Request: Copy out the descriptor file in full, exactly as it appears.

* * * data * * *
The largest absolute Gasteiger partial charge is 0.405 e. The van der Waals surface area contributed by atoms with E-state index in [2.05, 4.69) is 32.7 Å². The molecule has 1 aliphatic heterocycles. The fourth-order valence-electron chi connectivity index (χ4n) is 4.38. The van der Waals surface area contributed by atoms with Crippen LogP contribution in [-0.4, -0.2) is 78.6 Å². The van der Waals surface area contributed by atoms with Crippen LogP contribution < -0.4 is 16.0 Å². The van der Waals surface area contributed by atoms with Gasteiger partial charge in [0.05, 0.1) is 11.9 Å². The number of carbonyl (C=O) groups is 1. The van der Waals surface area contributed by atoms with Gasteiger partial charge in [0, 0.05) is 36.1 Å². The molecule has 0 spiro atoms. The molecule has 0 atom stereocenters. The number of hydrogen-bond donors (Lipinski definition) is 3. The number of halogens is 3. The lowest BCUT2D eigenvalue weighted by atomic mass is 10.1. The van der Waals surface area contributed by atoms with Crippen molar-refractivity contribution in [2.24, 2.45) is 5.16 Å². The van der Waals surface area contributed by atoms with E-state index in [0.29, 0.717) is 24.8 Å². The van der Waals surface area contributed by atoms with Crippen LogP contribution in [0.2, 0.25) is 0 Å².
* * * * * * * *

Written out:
The largest absolute Gasteiger partial charge is 0.405 e. The van der Waals surface area contributed by atoms with E-state index in [2.05, 4.69) is 32.7 Å². The molecule has 1 aliphatic heterocycles. The fourth-order valence-electron chi connectivity index (χ4n) is 4.38. The van der Waals surface area contributed by atoms with Crippen LogP contribution in [-0.4, -0.2) is 78.6 Å². The van der Waals surface area contributed by atoms with Crippen LogP contribution < -0.4 is 16.0 Å². The van der Waals surface area contributed by atoms with Gasteiger partial charge in [0.05, 0.1) is 11.9 Å². The number of carbonyl (C=O) groups is 1. The van der Waals surface area contributed by atoms with Gasteiger partial charge in [0, 0.05) is 36.1 Å². The molecule has 0 spiro atoms. The molecule has 0 atom stereocenters. The number of hydrogen-bond donors (Lipinski definition) is 3. The number of halogens is 3. The lowest BCUT2D eigenvalue weighted by atomic mass is 10.1. The van der Waals surface area contributed by atoms with Crippen molar-refractivity contribution in [2.24, 2.45) is 5.16 Å². The van der Waals surface area contributed by atoms with E-state index in [0.29, 0.717) is 24.8 Å². The van der Waals surface area contributed by atoms with Crippen LogP contribution in [0.2, 0.25) is 0 Å².